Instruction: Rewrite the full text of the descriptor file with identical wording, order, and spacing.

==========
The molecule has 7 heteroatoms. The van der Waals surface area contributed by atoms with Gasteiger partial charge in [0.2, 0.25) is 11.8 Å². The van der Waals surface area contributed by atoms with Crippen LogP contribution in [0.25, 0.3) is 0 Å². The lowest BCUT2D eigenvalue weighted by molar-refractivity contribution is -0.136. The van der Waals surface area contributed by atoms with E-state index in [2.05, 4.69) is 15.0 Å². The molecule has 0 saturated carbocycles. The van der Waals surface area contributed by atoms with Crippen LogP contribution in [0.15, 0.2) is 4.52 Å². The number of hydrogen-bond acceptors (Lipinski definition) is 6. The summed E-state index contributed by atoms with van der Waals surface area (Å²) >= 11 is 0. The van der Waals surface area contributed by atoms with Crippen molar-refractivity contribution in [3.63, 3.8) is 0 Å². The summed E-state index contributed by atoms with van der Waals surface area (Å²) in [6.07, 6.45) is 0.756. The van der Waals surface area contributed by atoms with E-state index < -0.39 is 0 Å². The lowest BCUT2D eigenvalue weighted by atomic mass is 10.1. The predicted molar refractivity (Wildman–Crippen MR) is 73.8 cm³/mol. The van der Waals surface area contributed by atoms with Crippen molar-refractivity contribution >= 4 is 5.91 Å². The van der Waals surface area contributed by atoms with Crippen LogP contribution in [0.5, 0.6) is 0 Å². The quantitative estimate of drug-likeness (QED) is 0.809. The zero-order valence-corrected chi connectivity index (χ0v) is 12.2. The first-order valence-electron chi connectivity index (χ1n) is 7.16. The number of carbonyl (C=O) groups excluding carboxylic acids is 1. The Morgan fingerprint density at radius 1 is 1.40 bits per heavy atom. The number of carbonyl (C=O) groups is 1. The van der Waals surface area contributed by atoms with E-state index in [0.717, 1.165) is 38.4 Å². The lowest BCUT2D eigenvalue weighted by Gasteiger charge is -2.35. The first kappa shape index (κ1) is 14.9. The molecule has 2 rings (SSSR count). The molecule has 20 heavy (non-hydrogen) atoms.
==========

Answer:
The molecule has 7 heteroatoms. The van der Waals surface area contributed by atoms with Gasteiger partial charge in [0.2, 0.25) is 11.8 Å². The van der Waals surface area contributed by atoms with Crippen LogP contribution in [0.25, 0.3) is 0 Å². The lowest BCUT2D eigenvalue weighted by molar-refractivity contribution is -0.136. The van der Waals surface area contributed by atoms with E-state index in [2.05, 4.69) is 15.0 Å². The molecule has 0 saturated carbocycles. The van der Waals surface area contributed by atoms with Crippen LogP contribution in [0.15, 0.2) is 4.52 Å². The number of hydrogen-bond acceptors (Lipinski definition) is 6. The summed E-state index contributed by atoms with van der Waals surface area (Å²) >= 11 is 0. The van der Waals surface area contributed by atoms with Crippen molar-refractivity contribution in [3.63, 3.8) is 0 Å². The summed E-state index contributed by atoms with van der Waals surface area (Å²) in [6.07, 6.45) is 0.756. The van der Waals surface area contributed by atoms with E-state index < -0.39 is 0 Å². The lowest BCUT2D eigenvalue weighted by atomic mass is 10.1. The predicted molar refractivity (Wildman–Crippen MR) is 73.8 cm³/mol. The van der Waals surface area contributed by atoms with Crippen molar-refractivity contribution >= 4 is 5.91 Å². The van der Waals surface area contributed by atoms with Crippen LogP contribution in [0.5, 0.6) is 0 Å². The quantitative estimate of drug-likeness (QED) is 0.809. The zero-order valence-corrected chi connectivity index (χ0v) is 12.2. The first-order valence-electron chi connectivity index (χ1n) is 7.16. The number of carbonyl (C=O) groups excluding carboxylic acids is 1. The Morgan fingerprint density at radius 1 is 1.40 bits per heavy atom. The number of carbonyl (C=O) groups is 1. The van der Waals surface area contributed by atoms with E-state index in [0.717, 1.165) is 38.4 Å². The lowest BCUT2D eigenvalue weighted by Gasteiger charge is -2.35. The first kappa shape index (κ1) is 14.9. The molecule has 2 rings (SSSR count). The molecule has 20 heavy (non-hydrogen) atoms.